When it comes to higher education, more may not always be better — at least in starting salaries for graduates.
State employment data that track the earnings of recent graduates show those who earned a career-focused associate's degree or postsecondary certificate from a Florida community college are in many cases making more money than bachelor's degree recipients at state universities.
The salary estimates were distributed during a state Board of Education meeting in December.
What the numbers say: Bachelor's degree recipients from the state's 11 public universities earned an average starting salary of $36,552 in 2009.
Those who received associate in science degrees from Florida community colleges earned an average of $47,708 — a difference of $11,000.
"I was a little surprised at how dramatic the differences were," said Stan Vittetoe, vice president for work force and continuing education at St. Petersburg College. But he and Ashley Carl, a spokeswoman for Hillsborough Community College, said the trend itself is not surprising.
Both said the two-year associate in science degrees are specifically created for high-demand fields in which industries need more workers. Carl said HCC offers courses in subjects such as nursing, sonography, radiography, dental assistant and auto collision repair.
"That's the prime purpose of an associate in science degree, so you enter with the specific skills for a particular industry," Carl said.
Carl and Vittetoe said the colleges consult with specific industries before setting up these two-year degree programs. If demand falls off, a program can be redesigned or killed.
Long term, completing a more-advanced degree still tends to pay salary dividends. Continuing past an associate's degree to receive a bachelor's or master's degree typically improves a person's chances for future promotions — and, therefore, future salary bumps.
When applying for a promotion, workers often find the position requires a four-year degree, said Drema Howard, director of the Career Center at the University of South Florida.
Howard also said students with liberal arts degrees take a wider variety of courses that help teach leadership, problem-solving and communications. Those skills will benefit graduates a few years down the road.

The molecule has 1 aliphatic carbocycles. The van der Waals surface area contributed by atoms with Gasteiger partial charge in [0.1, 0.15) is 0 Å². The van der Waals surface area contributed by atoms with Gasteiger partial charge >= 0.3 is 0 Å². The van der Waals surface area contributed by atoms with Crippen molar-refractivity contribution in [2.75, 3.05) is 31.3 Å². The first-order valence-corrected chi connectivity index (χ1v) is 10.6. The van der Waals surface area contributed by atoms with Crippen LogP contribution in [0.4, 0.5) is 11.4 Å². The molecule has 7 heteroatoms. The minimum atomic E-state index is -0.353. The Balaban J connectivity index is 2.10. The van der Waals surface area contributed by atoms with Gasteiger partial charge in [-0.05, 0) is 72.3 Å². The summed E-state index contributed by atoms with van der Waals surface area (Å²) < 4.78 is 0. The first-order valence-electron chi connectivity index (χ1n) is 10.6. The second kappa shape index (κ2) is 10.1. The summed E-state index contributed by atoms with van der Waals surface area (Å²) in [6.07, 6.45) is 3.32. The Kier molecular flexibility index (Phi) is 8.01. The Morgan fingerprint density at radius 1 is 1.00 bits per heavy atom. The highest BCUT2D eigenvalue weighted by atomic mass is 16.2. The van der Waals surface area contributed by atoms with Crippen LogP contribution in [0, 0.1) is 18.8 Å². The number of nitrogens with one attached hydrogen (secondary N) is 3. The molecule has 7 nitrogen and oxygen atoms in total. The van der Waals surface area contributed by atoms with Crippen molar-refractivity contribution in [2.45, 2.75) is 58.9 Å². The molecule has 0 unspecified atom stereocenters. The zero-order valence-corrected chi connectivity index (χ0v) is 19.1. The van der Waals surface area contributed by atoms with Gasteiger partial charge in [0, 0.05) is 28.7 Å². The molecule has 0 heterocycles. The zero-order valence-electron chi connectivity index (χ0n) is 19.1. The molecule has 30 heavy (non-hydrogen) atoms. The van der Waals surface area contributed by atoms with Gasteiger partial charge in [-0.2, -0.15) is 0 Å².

"My personal view, and what I see, is that people with a bachelor's degree can make themselves much more competitive," Howard said.
Still, the numbers prove "something like an associate's degree certainly should not be dismissed as a meaningless level of education,'' said Edwin Koc, director of strategic and foundation research at the Pennsylvania-based National Association of Colleges and Employers.
Associate in science degree-holders tend to be older than traditional undergraduates at state universities and usually have more years in the workplace and lengthier resumes that can command higher pay.
But graduating with workforce-ready skills also appears to be one of the key components for associate-holders' strong earnings. While state universities work to broaden students' horizons with courses in philosophy or world history, associate in science programs at community colleges are dominated by job-specific training courses for occupations such as legal assistant, early childhood education, and health care specialties.
In contrast, community college grads with an associate of arts degree make considerably less —$31,836 — because that transfer-oriented degree doesn't focus on job skills.
In recent years, community colleges have launched a small array of bachelor's programs limited to careers such as nursing and teaching that have a demonstrated need for workers. St. Petersburg College, which led the state in this effort, dropped the "Junior" from its name in 2001, after winning the right to offer four-year degrees.
"We don't have any psychology degrees, or sociology or English degrees, or any of those things that are a little more difficult in terms of employment," said Willis Holcombe, chancellor of the state's community college system.
Jules Bruno earned a degree in English from Florida International University and says he's not surprised that the immediate earnings potential for that degree is a tad underwhelming. But he is continuing his studies, not entering the work force, with plans to add a second bachelor's degree in chemistry, a master's in the same subject, and likely a stint in medical school after that.
Eventually, Bruno wants to be a doctor conducting cancer research, and he expects his English degree will help him more effectively explain his findings in public — something he said many in the scientific community struggle with.
"I wanted to be more well-rounded, so that's why I did that,'' said Bruno, 25.
Those who completed shorter, nondegree certificate programs at community colleges also out-earned state university bachelor's recipients. Graduates of the shortest certificate programs (six months or less) earned $37,356, while those whose certificate training took up to a year earned $39,108.
For reasons that are not altogether clear, bachelor's recipients at private, independent universities in Florida are also making more than similar students at state schools.
Florida International University provost Douglas Wartzok suggested "degree inventory" may play a role in the disparity. Wartzok said private schools tend to offer a smaller selection of possible majors — with the available options generally focused on higher-paying occupations.
"Before making too much of these differences, I would also want to look at the data showing the average debt these graduates are carrying," Wartzok wrote in an e-mail.